DMcCoy1693 wrote:

I use to think this was a giant conspiracy then I realized that giant conspiracies have better PR. Asking "How can we dominate the world?" will get you nowhere. The right questions are, "How can we make the world beg us to dominate them?", "How can we start an industry wide panic and come out smelling like a rose?" and "How can we create a perfect storm to leave all opposition working for us?"

If this was a giant conspiracy, Wizards answered all 3 of those questions wrong. If this was a giant conspiracy, this would be a text book case of what NOT to do.

I agree 100%. This smells more of corporate politics and general incompetence than it does of big-time conspiracy.


SavageRobby wrote:
DMcCoy1693 wrote:

I use to think this was a giant conspiracy then I realized that giant conspiracies have better PR. Asking "How can we dominate the world?" will get you nowhere. The right questions are, "How can we make the world beg us to dominate them?", "How can we start an industry wide panic and come out smelling like a rose?" and "How can we create a perfect storm to leave all opposition working for us?"

If this was a giant conspiracy, Wizards answered all 3 of those questions wrong. If this was a giant conspiracy, this would be a text book case of what NOT to do.

I agree 100%. This smells more of corporate politics and general incompetence than it does of big-time conspiracy.

That's about every conspiracy theory to me...

Paizo Employee Chief Technical Officer

sykoholic wrote:
Ha$bro bought WotC in order to acquire the IP rights to the cash cow that is Magic the Gathering.

Magic was a ride-along as well—the real value was Pokémon. I suspect that even after nearly a decade, Magic hasn't come close to bringing in as much money as Pokémon did during the first years under Hasbro. The Pokémon TCG brought Hasbro the better part of 100 million dollars in 1999 alone.

Frog God Games

sykoholic wrote:
das schwarze Auge wrote:
Too bad they didn't actually have it out in time to do the third-party publishers any good this year...
No kidding. GenCon is going to be more like WotCon. I'm seriously reconsidering even going. I may just wait until next year and go for the Pathfinder release.

Hey, now, Syk. Gen Con will have the official kick-off of Paizo's Organized Play line with Master Logue as emcee, not to mention his new start-up Sinister Adventures. PLus the opening of the third AP, Second Darkness, and I'm sure a nasty dungeon delve. There just might be something going on if you come by the Paizo booth. Heck, if nothing else we'll make Logue eat a dozen hard-boiled eggs for your viewing pleasure. ;-)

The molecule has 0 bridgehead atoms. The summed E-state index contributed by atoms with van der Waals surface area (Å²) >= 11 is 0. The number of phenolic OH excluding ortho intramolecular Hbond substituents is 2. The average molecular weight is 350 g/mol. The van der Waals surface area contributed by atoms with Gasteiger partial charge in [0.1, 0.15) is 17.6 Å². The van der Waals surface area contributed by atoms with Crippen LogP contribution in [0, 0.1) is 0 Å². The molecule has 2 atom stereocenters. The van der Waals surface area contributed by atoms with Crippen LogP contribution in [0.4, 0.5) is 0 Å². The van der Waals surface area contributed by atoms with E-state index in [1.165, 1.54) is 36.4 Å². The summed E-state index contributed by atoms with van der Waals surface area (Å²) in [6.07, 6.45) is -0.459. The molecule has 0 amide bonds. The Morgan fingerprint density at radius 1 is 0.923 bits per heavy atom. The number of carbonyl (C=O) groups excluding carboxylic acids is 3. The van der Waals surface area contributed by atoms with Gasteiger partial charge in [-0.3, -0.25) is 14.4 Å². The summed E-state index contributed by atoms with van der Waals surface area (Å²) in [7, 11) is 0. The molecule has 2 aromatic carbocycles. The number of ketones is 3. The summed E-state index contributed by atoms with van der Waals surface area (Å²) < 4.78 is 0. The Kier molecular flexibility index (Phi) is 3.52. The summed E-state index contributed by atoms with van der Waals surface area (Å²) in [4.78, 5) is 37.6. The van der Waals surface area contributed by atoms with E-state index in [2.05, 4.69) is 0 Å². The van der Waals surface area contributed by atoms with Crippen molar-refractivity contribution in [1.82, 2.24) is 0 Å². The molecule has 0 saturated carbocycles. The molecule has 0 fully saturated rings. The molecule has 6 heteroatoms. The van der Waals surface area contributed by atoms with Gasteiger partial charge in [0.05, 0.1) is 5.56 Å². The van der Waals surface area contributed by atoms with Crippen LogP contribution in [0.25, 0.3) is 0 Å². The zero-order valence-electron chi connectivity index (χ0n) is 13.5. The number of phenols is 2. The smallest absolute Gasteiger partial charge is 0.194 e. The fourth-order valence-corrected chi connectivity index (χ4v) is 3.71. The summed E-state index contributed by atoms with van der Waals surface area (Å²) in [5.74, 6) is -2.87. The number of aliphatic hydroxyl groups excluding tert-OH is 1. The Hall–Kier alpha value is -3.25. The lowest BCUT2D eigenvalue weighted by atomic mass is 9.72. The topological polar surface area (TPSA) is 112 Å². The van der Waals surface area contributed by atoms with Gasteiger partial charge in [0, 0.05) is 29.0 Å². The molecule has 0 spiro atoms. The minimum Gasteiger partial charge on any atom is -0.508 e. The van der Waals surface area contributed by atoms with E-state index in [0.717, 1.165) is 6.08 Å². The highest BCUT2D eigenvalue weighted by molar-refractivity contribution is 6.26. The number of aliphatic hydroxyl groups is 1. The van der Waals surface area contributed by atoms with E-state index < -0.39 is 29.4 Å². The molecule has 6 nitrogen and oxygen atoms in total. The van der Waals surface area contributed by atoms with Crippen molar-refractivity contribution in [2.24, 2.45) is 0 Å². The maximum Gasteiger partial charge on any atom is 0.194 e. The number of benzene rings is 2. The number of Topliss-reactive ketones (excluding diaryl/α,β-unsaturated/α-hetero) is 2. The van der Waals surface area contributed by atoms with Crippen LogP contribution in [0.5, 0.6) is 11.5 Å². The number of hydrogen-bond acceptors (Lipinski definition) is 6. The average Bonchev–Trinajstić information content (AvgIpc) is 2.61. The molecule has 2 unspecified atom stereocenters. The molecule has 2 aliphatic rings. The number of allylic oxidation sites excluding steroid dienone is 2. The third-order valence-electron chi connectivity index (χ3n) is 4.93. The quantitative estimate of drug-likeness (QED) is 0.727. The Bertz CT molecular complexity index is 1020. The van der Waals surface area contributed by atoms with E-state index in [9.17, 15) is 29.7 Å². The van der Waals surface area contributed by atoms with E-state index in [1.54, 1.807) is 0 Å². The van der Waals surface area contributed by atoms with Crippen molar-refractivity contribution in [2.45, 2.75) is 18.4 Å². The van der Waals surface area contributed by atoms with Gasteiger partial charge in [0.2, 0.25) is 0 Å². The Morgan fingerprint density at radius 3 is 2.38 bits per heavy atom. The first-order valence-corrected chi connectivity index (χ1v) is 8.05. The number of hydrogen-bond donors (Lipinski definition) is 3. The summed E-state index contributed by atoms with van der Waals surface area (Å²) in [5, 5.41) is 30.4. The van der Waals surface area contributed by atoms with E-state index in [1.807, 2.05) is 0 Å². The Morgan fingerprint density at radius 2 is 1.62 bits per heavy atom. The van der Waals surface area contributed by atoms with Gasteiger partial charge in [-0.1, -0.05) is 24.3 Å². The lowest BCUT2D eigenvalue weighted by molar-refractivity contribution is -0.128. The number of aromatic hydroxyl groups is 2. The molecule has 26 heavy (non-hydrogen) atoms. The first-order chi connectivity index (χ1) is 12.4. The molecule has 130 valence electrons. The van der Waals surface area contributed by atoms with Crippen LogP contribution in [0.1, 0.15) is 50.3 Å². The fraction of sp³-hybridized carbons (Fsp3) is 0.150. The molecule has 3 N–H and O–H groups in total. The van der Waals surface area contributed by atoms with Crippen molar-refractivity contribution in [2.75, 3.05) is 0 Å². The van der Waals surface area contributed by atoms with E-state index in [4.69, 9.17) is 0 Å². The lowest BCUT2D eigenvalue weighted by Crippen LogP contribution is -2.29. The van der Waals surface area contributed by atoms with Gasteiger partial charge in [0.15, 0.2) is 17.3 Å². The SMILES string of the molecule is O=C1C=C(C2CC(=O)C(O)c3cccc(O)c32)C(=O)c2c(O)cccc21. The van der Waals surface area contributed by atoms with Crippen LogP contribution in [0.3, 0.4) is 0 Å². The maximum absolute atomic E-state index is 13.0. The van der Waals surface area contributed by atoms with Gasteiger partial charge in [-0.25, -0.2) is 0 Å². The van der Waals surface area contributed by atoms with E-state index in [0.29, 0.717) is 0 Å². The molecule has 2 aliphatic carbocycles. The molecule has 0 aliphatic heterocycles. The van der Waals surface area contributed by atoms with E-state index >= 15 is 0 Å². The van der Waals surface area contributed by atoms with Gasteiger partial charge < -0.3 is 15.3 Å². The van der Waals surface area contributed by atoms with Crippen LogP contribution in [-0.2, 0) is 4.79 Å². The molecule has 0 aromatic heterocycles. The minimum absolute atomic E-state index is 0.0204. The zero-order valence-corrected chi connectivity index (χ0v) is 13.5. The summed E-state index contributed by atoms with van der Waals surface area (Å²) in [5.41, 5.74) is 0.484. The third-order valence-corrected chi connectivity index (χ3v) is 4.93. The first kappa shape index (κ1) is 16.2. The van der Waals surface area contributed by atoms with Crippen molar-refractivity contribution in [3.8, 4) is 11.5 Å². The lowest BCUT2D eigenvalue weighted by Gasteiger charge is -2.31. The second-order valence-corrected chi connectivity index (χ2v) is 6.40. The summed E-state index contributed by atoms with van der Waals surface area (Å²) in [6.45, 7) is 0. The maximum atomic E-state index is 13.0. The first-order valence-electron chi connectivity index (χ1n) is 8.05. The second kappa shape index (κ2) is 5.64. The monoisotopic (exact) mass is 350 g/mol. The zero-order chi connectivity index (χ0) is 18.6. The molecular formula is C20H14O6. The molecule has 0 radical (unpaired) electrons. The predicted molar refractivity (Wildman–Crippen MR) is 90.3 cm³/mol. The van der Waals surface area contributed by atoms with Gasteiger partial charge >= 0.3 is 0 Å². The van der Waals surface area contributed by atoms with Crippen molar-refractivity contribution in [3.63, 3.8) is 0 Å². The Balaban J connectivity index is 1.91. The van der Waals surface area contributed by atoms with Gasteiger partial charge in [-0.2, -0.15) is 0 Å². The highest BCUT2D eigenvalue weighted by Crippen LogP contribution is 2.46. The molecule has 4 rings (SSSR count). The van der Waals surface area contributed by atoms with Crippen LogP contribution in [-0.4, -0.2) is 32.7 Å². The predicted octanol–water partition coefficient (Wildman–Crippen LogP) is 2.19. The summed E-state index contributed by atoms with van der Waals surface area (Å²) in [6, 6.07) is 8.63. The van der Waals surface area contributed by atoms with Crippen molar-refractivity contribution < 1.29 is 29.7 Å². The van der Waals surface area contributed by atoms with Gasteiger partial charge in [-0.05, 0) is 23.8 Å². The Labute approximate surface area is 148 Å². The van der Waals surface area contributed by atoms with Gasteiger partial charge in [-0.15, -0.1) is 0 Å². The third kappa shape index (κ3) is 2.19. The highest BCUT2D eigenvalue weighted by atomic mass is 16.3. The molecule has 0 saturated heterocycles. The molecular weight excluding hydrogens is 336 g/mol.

Paizo is going to rock Gen Con *HARD*.

Not showing up will break the seventh seal.

You don't want *that* on your hands -- now do you?


Joshua J. Frost wrote:

Paizo is going to rock Gen Con *HARD*.

Not showing up will break the seventh seal.

You don't want *that* on your hands -- now do you?

Heck NO!

*attempts to patch the seal with arms full of cookie dough*


Greg A. Vaughan wrote:
There just might be something going on if you come by the Paizo booth. Heck, if nothing else we'll make Logue eat a dozen hard-boiled eggs for your viewing pleasure. ;-)

Oooh!!! Yes!! And then make him dance a jig! Mwaah ha haaa!

The Exchange

Joshua J. Frost wrote:

Paizo is going to rock Gen Con *HARD*.

Not showing up will break the seventh seal.

You don't want *that* on your hands -- now do you?

<singing> # And I can't wait!!! #

But, if we do come, can we break open the seventh seal anyways?? Please?? I wanna press the red button!!

Frog God Games

Daeglin wrote:
Greg A. Vaughan wrote:
There just might be something going on if you come by the Paizo booth. Heck, if nothing else we'll make Logue eat a dozen hard-boiled eggs for your viewing pleasure. ;-)
Oooh!!! Yes!! And then make him dance a jig! Mwaah ha haaa!

Just as soon as he finishes digging the hole....and filling it back in.


Joshua J. Frost wrote:

Paizo is going to rock Gen Con *HARD*.

Not showing up will break the seventh seal.

You don't want *that* on your hands -- now do you?

That would be bad for everyone, right? At least for mankind. I need that in writing, so I can tell the governments to pay for my trip - if they all chip in, it will only be a pittance per government. Compared to the lost revenue from all the dead tax payers who won't pay their taxes any more, that should be an easy calculation.

So, if someone can just tell me where I can pick up my tickets and where I'll be staying (the Penthouse in the most expensive hotel around should be in for the saviour), I'll be along. Remember, I'm doing it all for you.


Pathfinder Adventure Path, Companion Subscriber
Joshua J. Frost wrote:
Not showing up will break the seventh seal. You don't want *that* on your hands -- now do you?

Actually, that sounds like it might be kind of fun. <evil grin>

Liberty's Edge Contributor

Of course...I'd like to see a really great company find a way to set up a gaming convention on the West Coast, again...I finally got to go the Gen Con SoCal in 2006, after not being able to attent a con for ten years, and then they cancel everything except GenCon Indy.

Now that Paizo's going with their own RPG, my next wish is for a gaming convention within easy reach of Southern California...of course, I'm in the military, so the convention will have to be able to relocate when I do...hmmm...I'm sure Paizo can do it. They can do anything!!!! ;)

Jon Brazer Enterprises

Greg A. Vaughan wrote:
Daeglin wrote:
Greg A. Vaughan wrote:
There just might be something going on if you come by the Paizo booth. Heck, if nothing else we'll make Logue eat a dozen hard-boiled eggs for your viewing pleasure. ;-)
Oooh!!! Yes!! And then make him dance a jig! Mwaah ha haaa!
Just as soon as he finishes digging the hole....and filling it back in.

I love initiating the new guy.